It might include planning for a future crisis, weighing all of your options, and making decisions about what steps to take next. Finding ways to stay safe is empowering and can be a vital step toward healing. Click through the tabs below to learn more about the basics of safety planning. Then, download the free worksheet, provided courtesy of the National Center on Domestic and Sexual Violence (NCDSV), to work out your own safety plan. You may also call us at 360-336-9591 to speak with an advocate for help developing your plan, free of charge.
If you are living with your abuser, there are things you can do to keep yourself and family safer.
Trust your instincts. Do whatever you have to do to survive.
If not, consider that you can call our 24-Hr Hotline at 1-888-336-9591 anytime, day or night. Our highly-trained advocates are available 24/7/365 to talk confidentially with anyone experiencing domestic violence, seeking resources or information, or questioning unhealthy aspects of their relationship.
Leaving is your choice. You are the best judge of your situation and no one but you can say when you will be able to leave your situation. If you do choose to go, be aware that this is a dangerous time for victims. Abuse is about control – when abusers feel a loss of control – like when victims try to leave them – the abuse often gets worse. Take special care when you leave. Remain vigilant, even after you have left. That is not to discourage you from leaving, but to empower you with all the knowledge you need for success. We can help you develop a plan to leave, if that’s what you feel is the best solution. Contact our agency at 360-336-9591 to speak with an advocate about developing a plan.
Because violence could escalate when someone tries to leave, here are some things to keep in mind before you leave:
If you are in an abusive relationship, a safety plan should include ways that your children can stay safe when violence is happening in your home. It’s key to remember that if the violence is escalating, you should avoid running to the children because your partner may hurt them as well.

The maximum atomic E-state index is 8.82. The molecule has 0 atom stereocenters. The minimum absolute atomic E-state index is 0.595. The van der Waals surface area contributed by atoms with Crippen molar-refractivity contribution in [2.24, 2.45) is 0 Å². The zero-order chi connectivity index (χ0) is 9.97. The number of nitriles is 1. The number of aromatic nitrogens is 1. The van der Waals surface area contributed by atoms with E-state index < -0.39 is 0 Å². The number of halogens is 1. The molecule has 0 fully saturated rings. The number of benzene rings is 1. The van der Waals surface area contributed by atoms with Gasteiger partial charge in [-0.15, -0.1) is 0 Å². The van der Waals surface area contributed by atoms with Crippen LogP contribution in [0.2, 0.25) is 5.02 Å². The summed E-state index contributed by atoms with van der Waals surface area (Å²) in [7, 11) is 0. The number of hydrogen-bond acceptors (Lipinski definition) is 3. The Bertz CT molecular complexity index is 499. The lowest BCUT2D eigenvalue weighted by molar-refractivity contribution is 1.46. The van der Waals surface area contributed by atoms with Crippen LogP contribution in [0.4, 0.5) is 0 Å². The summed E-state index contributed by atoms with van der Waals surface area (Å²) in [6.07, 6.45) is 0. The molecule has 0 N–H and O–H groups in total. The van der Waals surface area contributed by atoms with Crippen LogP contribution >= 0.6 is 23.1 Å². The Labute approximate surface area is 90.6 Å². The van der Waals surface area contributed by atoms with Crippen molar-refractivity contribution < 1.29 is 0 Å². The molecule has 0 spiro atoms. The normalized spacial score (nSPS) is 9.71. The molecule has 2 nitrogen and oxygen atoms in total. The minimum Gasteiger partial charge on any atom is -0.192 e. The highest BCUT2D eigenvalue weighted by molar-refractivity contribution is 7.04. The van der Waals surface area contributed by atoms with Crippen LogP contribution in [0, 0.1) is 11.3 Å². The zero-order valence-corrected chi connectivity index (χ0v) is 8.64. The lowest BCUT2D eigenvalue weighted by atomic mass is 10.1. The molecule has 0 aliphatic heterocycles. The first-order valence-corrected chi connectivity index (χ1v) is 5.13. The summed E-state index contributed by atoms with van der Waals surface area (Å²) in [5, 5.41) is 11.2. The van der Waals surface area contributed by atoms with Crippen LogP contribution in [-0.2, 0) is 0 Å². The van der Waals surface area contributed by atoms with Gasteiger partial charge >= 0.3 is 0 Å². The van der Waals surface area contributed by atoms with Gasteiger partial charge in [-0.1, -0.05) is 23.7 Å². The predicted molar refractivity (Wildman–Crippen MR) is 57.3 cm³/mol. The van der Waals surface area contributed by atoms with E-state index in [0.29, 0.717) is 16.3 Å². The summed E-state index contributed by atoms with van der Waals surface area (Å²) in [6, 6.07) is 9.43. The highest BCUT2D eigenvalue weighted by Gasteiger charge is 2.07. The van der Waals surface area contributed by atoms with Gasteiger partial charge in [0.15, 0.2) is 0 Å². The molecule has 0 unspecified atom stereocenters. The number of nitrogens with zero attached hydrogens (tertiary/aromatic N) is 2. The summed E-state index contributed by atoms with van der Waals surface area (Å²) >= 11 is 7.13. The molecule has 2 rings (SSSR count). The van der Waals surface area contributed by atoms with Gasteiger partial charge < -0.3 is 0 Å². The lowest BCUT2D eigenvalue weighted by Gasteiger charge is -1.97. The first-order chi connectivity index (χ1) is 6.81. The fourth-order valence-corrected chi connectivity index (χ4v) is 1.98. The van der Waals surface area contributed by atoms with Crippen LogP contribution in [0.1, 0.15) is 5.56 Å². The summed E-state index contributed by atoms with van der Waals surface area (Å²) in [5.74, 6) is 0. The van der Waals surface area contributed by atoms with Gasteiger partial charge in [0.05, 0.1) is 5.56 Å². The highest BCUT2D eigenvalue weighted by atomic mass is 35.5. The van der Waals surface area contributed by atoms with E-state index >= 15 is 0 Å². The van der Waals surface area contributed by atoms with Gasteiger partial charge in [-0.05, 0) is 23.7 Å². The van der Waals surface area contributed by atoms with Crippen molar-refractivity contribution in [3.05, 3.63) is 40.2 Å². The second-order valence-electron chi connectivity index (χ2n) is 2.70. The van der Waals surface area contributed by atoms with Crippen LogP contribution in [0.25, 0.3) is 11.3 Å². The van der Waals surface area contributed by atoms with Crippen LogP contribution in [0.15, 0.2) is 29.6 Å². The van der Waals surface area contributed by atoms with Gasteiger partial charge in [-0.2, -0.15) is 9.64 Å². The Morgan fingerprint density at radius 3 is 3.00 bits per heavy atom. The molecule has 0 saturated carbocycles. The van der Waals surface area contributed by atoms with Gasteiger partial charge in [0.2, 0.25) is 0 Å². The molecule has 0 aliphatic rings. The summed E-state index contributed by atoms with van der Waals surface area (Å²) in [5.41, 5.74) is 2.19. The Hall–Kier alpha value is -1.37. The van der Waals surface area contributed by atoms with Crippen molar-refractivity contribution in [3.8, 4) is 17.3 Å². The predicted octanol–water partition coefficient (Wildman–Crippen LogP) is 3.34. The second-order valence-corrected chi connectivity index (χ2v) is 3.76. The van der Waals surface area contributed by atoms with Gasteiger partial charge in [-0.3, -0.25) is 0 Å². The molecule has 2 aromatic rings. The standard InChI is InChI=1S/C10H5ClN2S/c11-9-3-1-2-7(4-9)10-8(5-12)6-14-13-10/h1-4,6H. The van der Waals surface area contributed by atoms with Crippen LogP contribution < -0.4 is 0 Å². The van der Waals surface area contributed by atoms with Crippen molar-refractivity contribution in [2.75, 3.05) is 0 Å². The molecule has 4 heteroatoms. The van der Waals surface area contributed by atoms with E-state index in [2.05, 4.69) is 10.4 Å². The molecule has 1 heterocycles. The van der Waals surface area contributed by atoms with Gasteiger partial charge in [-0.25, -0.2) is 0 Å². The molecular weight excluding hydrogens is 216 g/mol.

Planning for Violence in the Home
Planning for Unsupervised Visits
If you have separated from an abusive partner and are concerned for your childrens’ safety when they visit your ex, developing a safety plan for while they are visiting can be beneficial.
Planning for Safe Custody Exchanges
How to Have These Conversations
Let your child know that what’s happening is not their fault and that they didn’t cause it. Let them know how much you love them and that you support them no matter what. Tell them that you want to protect them and that you want everyone to be safe, so you have to come up with a plan to use in case of emergencies. It’s important to remember that when you’re safety planning with a child, they might tell this information to the abusive partner, which could make the situation more dangerous (ex. “Mom said to do this if you get angry.”) When talking about these plans with your child, use phrases such as “We’re practicing what to do in an emergency,” instead of “We’re planning what you can do when dad/mom becomes violent.”
Statistics show that up to 65% of domestic violence victims are unable to escape their abusive partners because they are concerned about what will happen to their pets when they leave. Fortunately, there are more and more resources in place to assist with this difficult situation.
If you’re creating a safety plan of your own to leave an abusive relationship, safety planning for your pets is important as well. Bring extra provisions for them, copies of their medical records and important phone numbers.
If possible, don’t leave pets alone with an abusive partner. If you are planning to leave, talk to friends, family or your veterinarian about temporary care for your pet. If that is not an option, search by state or zip code for services that assist domestic violence survivors with safekeeping for their pets. Try zip code first, and if there are no results, try a search by state. If the none of the results are feasible for your situation, try contacting your local domestic violence or animal shelter directly. For help finding an animal shelter, visit the Humane Society website.
If you’ve had to leave your pet behind with your abusive partner, try to ask for assistance from law enforcement officials or animal control to see if they can intervene.
Take steps to prove ownership of your pet: have them vaccinated and license them with your town, ensuring that these registrations are made in your name (change them if they aren’t).
If you’re thinking about getting a protective order, know that some states allow pets to be a part of these.
If you’ve left your partner, ensure the safety of your pet by changing veterinarians and avoid leaving pets outside alone.